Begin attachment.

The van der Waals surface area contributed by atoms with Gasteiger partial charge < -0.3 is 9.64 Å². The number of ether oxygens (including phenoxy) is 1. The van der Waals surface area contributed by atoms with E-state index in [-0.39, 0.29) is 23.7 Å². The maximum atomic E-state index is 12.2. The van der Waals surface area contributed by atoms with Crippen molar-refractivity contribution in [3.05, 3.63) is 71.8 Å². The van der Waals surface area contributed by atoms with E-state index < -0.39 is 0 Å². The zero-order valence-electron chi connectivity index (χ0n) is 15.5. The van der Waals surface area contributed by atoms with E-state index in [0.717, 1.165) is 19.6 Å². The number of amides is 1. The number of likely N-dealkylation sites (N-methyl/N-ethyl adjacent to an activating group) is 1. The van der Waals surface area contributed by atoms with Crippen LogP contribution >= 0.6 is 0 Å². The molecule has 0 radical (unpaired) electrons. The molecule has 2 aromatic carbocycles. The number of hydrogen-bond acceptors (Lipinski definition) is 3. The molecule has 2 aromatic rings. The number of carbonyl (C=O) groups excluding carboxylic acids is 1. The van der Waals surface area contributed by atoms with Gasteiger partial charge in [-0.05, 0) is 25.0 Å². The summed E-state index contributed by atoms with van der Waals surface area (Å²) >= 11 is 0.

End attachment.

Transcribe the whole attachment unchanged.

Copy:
The van der Waals surface area contributed by atoms with Gasteiger partial charge < -0.3 is 9.64 Å². The number of ether oxygens (including phenoxy) is 1. The van der Waals surface area contributed by atoms with E-state index in [-0.39, 0.29) is 23.7 Å². The maximum atomic E-state index is 12.2. The van der Waals surface area contributed by atoms with Crippen molar-refractivity contribution in [3.05, 3.63) is 71.8 Å². The van der Waals surface area contributed by atoms with E-state index < -0.39 is 0 Å². The zero-order valence-electron chi connectivity index (χ0n) is 15.5. The van der Waals surface area contributed by atoms with E-state index in [0.717, 1.165) is 19.6 Å². The number of amides is 1. The number of likely N-dealkylation sites (N-methyl/N-ethyl adjacent to an activating group) is 1. The van der Waals surface area contributed by atoms with Crippen LogP contribution >= 0.6 is 0 Å². The molecule has 0 radical (unpaired) electrons. The molecule has 2 aromatic carbocycles. The number of hydrogen-bond acceptors (Lipinski definition) is 3. The molecule has 2 aromatic rings. The number of carbonyl (C=O) groups excluding carboxylic acids is 1. The van der Waals surface area contributed by atoms with Gasteiger partial charge in [-0.05, 0) is 25.0 Å². The summed E-state index contributed by atoms with van der Waals surface area (Å²) >= 11 is 0.